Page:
Prescott has his four-figure monument Early Prescott Settlers; Glendale has his Territorial Sheriff, and Phoenix has Memorial to Fallen Officers at the Arizona Department of Public Safety Headquarters. In June of 2006 the Pikes Peak or Bust Rodeo in Colorado Spring, Colorado unveiled a portrait statue of Robert C. Norris in front of the new Norris/Penrose Events Center. In 2009 Nebeker was honored by the Arizona Historical Society and Marshall Trimble, Arizona's State Historian, with the Arizona Culturekeeper Award, for his outstanding contributions to the history, art, civic leadership, and entrepreneurial spirit, because of his bronze sculptures enriching several Arizona cities.
Raised in Prescott, Arizona since early boyhood, he has his heart with ranchers and outdoorsmen of all cultures past and present. His childhood hobby of whittling horses, dogs, other animals and toys developed without formal instruction into the God given talent he shares today with admirers all over the world.
His sculptures are included in the Cowboy Artists of America Sale at the National Cowboy and Western Heritage Museum in Oklahoma City, OK; Prix de West in Oklahoma City; Autry Museum's Masters of the American West in Los Angeles, CA; Quest for the West Art Show at the Eiteljorg Museum in Indianapolis, IN; Phippen Museum Western Art Show in Prescott, AZ; and the Cheyenne Frontier Days Western Art Show at the Old West Museum.
In the 40 years of his career, Bill has had stories about his life and work featured in Arizona Highways, Art of the West, Southwest Art, Cowboys and Indians, Western Art Collector, Western Horseman, Horse and Rider, Phoenix Home and Garden and Persimmon Hill.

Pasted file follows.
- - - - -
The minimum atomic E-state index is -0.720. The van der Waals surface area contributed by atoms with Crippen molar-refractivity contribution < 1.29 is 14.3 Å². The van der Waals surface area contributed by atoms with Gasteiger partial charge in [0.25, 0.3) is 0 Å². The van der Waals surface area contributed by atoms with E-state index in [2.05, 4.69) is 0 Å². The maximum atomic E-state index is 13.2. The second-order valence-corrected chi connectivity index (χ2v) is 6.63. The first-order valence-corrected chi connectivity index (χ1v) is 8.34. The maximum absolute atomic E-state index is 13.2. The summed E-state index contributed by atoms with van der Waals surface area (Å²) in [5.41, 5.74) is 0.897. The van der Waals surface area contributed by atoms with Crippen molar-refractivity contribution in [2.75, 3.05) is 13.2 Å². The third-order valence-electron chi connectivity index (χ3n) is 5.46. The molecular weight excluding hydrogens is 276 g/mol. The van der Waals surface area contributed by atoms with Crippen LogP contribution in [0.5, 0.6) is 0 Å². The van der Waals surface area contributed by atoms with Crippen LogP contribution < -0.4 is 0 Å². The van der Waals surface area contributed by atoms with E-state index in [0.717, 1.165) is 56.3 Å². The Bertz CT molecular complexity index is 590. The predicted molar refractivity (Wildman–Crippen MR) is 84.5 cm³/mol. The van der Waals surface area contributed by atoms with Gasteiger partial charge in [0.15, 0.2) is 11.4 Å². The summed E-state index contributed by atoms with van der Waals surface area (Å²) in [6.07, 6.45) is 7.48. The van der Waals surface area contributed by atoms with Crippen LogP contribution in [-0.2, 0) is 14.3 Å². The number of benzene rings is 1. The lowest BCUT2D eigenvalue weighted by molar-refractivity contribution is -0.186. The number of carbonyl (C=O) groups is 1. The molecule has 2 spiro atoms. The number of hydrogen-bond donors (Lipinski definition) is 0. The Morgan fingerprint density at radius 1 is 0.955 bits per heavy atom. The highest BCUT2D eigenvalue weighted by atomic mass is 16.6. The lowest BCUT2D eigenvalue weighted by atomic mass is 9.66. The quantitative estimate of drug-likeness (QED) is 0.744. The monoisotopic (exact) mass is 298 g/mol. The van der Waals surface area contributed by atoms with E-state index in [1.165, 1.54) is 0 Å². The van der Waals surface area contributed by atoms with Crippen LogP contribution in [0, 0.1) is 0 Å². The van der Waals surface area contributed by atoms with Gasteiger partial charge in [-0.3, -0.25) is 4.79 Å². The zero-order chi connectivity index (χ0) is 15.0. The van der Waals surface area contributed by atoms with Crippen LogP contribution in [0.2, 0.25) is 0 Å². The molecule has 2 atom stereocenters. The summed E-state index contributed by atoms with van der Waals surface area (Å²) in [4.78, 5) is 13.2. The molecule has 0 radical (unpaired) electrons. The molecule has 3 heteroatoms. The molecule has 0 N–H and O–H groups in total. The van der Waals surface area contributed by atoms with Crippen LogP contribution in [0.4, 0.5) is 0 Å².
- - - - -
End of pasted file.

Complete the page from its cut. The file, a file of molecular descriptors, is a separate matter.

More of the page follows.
His work is in the collections of the Eiteljorg Museum, National Cowboy and Western Heritage Museum, Old West Museum in Cheyenne, Booth Western Art Museum, Museum of Western Art in Kerrville, Phoenix Art Museum, Phippen Museum in Prescott, Palm Spring Desert Museum and Desert Caballeros Museum in Wickenburg. well as many corporate and personal collections around America.
|Biography from Trailside Galleries:|
|Cowboy artist Bill Nebeker grew up along the Snake River in
Idaho. As a boy, he always whittled dogs and horses, miniature
cowboys, boots, and saddles but never considered it an art. His
interest in sculpting was sparked in 1964 when he accompanied his
parents to a one-man showing of sculptor George Phippen’s artwork. From
that day, he just knew he had to try his hand at clay. |
At first, Nebeker only sculptured in his spare time, but in 1976, he
decided he was ready to swim or sink as a full time artist. Two
years after his leap of faith, he was elected to membership with the
Cowboy Artists of America. He was 36 years of age and the
association’s youngest member. During the years since, Nebeker
has solidified his reputation among his peers and collectors alike and
in 1992, served as President of the Cowboy Artist of America.
He also received his share of accolades including the association’s
Silver Medal and Best of Show in 1989. In addition, Bill has
created several monuments in Arizona. His work was selected for
the 2002 Gene Autry Museum of Western Heritage show.